SAffers (my pet name for my kinsfolk of all colours and creeds) served in various capacities and theatres during World War 1.
However, the only time they served as South Africans under the auspices of the Union Defence Force was in the 1914-1915 attack on German South West Africa (GSWA). In all other theatres – German East Africa (EA), Central Africa, Egypt, Mesopotamia, Palestine and Europe – they were Imperial Service troops who were allowed where possible to remain in South African contingents, battalions or regiments. (Why this was the case will be the feature of my next blog.)
This creates a challenge in locating service records for the SA forces. There are registers in SANDF Document Supply for those who served in GSWA but for those who served in Europe, the case is mixed. SANDF Doc Supply has some – for those technically born in SA, whilst those of men born in Britain should technically be in Britain (according to The National Archives, London). However, most of the SA records happen to be in the group now known as the ‘Burnt documents‘ which were those destroyed during WW2 when a bomb fell on the archive depot in London.
The records mentioned above refer mainly to white soldiers and auxiliary forces which served during World War 1. However, there are lists of black labourers, the Cape Corps and Indian Stretcher bearers from the Union and British Protectorates of Bechuanaland (Botswana), Basutholand (Lesotho) and Swaziland hidden amongst other records in the various British and South African archives.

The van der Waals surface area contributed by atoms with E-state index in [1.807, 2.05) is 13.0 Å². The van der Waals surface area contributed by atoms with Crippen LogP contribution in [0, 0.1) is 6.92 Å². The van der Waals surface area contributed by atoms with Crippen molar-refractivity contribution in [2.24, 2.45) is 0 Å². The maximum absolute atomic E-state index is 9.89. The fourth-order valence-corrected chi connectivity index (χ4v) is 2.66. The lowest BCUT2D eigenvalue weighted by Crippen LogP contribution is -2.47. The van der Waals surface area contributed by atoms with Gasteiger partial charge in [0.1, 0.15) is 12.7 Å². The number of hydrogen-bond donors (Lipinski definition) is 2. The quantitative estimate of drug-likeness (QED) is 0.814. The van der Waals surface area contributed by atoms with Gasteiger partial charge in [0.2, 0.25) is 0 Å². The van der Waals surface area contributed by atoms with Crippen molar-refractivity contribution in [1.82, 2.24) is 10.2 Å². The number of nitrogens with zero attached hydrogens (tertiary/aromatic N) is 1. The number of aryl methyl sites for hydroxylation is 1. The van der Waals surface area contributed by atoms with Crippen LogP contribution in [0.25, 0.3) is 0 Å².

As I come across these names (of SAffers and others who served in Africa), I am recording these on the GWAA site, so it is a good place to start your search. The list includes:
- All the names from James Ambrose Brown’s They fought for King and Country
- References to where the name was found. This includes primary and secondary source material
- At the time of writing, over 18,000 names have been recorded for East and Central Africa, 600 for South West Africa and under 100 for West and North Africa. These names are of all forces irrespective of rank, race, gender or position. Prisoners of war are also included.
If the name you’re looking for is not on the list please get in touch. In addition to the names listed, elsewhere on the site is a list of known books and articles on the African campaigns of World War 1 (regularly updated) as well as time lines and other useful sources of information – all updated as time permits.